Thursday, September 06, 2001

TENNIS AND GOLF sure have produced more than their share of instant classics in the past few years, and I just watched another -- Pete Sampras's all-tiebreaker, no-service-breaks defeat of Andre Agassi in the U.S. Open tennis quarterfinals. Some thoughts:

1. On the nature of fandom. There is no harsher critic than the fanatic. My wife and I, whose Agassi loyalties were among the things that brought us together, must have shouted "Andre, you idiot!" at the TV several dozen times between us. "Oh, now he'll double-fault" was another popular refrain. I've been missing some of the U.S. Open action because my deadline is approaching on a review of a book I love. I'm not at liberty to disclose the identity of that book before the review is published, but I will say that I'm no easier on this beloved volume than I was tonight on Agassi. In my honesty, in fact, I'm likely to alienate a fellow writer whom I've long admired and wanted to meet. We humans expect a lot from our objects of admiration.

2. On Sampras the man vs. Agassi the man. The book on these guys is that Sampras is the quiet, humble, soft-spoken, classy dude to Agassi's brash, flashy, Las Vegas persona. Sampras, supposedly, is in the tradition of Laver and Rosewall; Agassi, supposedly, is in the tradition of Connors and McEnroe.

There was a time when Sampras could claim the high ground. The young "Image Is Everything" Agassi pulled some stunts that made him a hard guy to defend. But now that both are thirtysomething and married, ahem, at least once, I see a complex if polarizing Agassi vs. a Sampras who is widely misunderstood -- in the Chauncey Gardiner sense.

Sampras, it seems to me, is quiet not because he's such a classy, let-my-racket-do-the-talking athlete, but because he's a dumb jock with basically nothing to say. OK, "dumb jock" is a little rough. Pete is articulate enough to place him in the top quarter of so among athletes. But the nice-nice talk that he's been able to produce lately is obviously rehearsed. "Yes, I have to serve well against the best returner in the game," he says by way of praising Agassi. Both Sampras and Agassi deserve a certain amount of arrogance, but Pete is anything but "classy" when he entertains this impulse. After a 1998 loss to Patrick Rafter, Sampras was asked the difference between him and his conqueror. "Ten Grand Slams," he retorted. Sampras is known in the popular mythology as someone who never questions calls, but close observers will remember him asking an umpire "What are you smoking?"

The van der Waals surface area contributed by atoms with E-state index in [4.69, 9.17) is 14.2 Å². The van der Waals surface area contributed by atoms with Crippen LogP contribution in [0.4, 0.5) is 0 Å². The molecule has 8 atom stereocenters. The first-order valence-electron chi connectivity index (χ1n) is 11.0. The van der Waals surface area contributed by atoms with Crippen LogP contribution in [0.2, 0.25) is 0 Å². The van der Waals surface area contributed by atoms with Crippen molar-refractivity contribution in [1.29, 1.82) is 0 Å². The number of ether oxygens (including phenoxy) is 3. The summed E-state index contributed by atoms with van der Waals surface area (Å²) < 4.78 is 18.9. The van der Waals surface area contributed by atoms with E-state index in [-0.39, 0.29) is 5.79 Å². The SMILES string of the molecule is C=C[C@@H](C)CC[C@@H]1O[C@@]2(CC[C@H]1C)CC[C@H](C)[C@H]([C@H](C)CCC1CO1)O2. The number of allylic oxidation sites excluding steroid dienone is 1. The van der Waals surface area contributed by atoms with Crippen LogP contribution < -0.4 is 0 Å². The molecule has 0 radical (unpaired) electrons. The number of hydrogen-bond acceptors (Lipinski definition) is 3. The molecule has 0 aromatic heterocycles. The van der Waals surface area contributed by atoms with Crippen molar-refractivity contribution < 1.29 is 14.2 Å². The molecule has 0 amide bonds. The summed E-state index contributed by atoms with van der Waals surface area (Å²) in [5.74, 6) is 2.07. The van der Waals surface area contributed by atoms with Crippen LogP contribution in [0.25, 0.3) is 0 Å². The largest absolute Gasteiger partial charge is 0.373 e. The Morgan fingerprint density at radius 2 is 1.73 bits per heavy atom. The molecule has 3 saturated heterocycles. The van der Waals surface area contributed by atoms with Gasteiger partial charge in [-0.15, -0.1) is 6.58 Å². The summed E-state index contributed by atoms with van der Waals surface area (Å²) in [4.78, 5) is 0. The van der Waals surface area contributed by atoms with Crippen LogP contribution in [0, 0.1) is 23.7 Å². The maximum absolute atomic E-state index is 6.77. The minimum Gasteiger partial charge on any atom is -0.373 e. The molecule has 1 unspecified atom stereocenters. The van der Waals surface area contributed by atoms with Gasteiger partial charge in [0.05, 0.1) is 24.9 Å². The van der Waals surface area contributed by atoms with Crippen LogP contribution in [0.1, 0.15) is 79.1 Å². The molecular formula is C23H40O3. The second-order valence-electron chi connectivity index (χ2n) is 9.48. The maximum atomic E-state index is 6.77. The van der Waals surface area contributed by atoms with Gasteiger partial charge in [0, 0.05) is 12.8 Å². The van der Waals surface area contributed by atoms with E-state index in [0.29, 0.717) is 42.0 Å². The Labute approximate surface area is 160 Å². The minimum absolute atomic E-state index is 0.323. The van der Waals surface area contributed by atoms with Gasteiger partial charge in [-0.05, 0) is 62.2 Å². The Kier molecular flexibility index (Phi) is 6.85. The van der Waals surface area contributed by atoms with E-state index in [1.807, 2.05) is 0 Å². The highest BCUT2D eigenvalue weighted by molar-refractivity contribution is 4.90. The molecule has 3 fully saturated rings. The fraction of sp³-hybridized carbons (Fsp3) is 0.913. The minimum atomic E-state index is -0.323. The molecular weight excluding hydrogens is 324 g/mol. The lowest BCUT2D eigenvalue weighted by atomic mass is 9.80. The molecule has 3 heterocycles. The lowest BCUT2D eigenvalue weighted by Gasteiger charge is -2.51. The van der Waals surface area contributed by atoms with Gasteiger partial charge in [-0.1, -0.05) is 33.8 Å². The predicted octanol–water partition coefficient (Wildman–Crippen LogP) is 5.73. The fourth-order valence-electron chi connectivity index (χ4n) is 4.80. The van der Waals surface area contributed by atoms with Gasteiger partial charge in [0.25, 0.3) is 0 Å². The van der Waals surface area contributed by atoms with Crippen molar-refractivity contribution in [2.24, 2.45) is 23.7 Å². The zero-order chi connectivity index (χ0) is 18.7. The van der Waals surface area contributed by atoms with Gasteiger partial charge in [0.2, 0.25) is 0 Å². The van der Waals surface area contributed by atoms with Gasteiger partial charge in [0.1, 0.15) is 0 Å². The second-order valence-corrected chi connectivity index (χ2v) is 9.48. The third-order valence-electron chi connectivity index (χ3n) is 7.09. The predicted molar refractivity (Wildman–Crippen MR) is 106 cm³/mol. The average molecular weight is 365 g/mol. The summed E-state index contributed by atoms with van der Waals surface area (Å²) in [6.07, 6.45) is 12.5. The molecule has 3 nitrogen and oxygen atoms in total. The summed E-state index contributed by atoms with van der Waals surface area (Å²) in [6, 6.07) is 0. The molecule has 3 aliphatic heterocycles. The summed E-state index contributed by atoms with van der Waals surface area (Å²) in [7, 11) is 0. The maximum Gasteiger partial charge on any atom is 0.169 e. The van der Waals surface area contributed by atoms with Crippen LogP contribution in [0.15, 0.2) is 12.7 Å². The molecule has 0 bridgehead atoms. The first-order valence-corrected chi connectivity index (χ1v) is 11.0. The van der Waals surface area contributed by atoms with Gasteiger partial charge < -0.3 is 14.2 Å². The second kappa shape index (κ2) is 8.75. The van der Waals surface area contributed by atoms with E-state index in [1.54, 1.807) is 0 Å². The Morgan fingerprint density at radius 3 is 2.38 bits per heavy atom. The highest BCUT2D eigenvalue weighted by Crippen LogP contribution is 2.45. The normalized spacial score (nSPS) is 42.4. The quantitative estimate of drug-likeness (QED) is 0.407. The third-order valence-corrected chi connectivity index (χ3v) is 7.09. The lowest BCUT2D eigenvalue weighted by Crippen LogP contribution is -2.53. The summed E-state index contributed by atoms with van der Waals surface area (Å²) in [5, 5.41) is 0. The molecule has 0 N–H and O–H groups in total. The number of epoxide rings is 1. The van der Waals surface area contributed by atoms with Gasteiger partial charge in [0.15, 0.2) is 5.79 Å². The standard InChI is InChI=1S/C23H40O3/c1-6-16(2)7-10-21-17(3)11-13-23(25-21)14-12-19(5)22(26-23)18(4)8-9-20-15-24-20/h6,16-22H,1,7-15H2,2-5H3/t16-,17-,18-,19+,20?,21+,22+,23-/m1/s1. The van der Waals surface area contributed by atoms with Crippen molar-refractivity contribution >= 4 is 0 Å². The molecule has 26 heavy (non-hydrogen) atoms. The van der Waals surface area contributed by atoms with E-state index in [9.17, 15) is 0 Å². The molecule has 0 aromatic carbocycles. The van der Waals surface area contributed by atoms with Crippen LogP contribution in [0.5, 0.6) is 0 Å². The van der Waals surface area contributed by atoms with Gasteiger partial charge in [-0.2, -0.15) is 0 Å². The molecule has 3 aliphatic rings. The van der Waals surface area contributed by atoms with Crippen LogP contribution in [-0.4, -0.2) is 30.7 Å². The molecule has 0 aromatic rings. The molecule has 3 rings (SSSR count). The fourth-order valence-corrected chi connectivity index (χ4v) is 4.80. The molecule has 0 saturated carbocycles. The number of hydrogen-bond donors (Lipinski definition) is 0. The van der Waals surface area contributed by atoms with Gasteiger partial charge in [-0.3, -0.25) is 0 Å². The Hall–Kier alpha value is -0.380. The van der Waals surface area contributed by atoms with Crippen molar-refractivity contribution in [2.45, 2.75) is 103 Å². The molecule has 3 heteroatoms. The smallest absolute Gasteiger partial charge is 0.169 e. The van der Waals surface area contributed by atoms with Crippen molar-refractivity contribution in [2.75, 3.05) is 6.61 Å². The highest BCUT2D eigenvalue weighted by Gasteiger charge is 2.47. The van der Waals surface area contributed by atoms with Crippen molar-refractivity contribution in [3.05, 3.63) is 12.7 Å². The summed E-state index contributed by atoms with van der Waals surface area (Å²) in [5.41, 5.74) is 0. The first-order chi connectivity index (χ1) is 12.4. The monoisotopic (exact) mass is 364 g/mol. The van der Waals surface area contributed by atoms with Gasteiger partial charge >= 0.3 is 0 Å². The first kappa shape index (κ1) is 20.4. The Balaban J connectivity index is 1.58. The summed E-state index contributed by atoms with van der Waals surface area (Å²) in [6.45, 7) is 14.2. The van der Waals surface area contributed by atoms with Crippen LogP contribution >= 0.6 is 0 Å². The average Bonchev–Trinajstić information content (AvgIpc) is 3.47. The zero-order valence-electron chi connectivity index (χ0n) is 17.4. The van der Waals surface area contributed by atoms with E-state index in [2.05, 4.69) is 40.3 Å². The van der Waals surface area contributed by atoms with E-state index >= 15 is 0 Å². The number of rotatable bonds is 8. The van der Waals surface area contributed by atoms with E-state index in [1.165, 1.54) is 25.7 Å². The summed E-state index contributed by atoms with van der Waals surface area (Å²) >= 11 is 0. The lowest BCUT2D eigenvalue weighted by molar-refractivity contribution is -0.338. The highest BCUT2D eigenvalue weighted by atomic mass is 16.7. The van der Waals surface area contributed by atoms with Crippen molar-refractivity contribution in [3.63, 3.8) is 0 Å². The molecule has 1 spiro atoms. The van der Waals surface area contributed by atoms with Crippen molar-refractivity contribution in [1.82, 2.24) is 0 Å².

There's an unbecoming crudeness to Pete Sampras. He got a lot of press earlier this year for inviting a Wimbledon ballboy to reach into his shorts to retrieve a ball, but I'm just as appalled at his routine ballkids-do-not-exist attitude. In tonight's match he forced ballkids to risk limb if not life as he displayed a studied fake obliviousness to any balls that might be in the way. The ballkids had to dodge his legs and racket to retrieve balls that Pete let sit just inches from his moving feet, unwilling to contribute the slightest help to, or even acknowledgment of, the retrieval chore.

It must be said that Agassi has his own issues with the ballkids. He's quite picky about where they stand and what they do with the balls, but at least he acknowledges their existence, and he's quite gentle with them as he makes his druthers known.

Agassi's "rock 'n' roll" image belies his old-lady musical tastes. He once appeared in a commercial with the Red Hot Chili Peppers while having no idea who they were; his favorites are Kenny G, Barbra Streisand and Barry Manilow. I'm not sure whether Sampras has any musical favorites at all.

Even in their tennis strokes it's hard to reconcile the real Agassi and Sampras with the popular impression. Agassi once was known for hitting winners from improbable places, but now his style is physical and workmanlike. He hits hard, yes, but prefers to work his opponent into exhaustion. Is that more "flashy" than Sampras's style of ace after ace and "slam-dunk" overheads?

I'm not going to go too far out on a limb to defend Andre Agassi, and I'm not sure whether bizarre (Brooke Shields/Steffi Graf) or predictable (Generic Comely Hollywood Starlet) is a more honorable taste in wives, but I would invite you to listen closely to interviews of the two men and decide who sounds more genuine.

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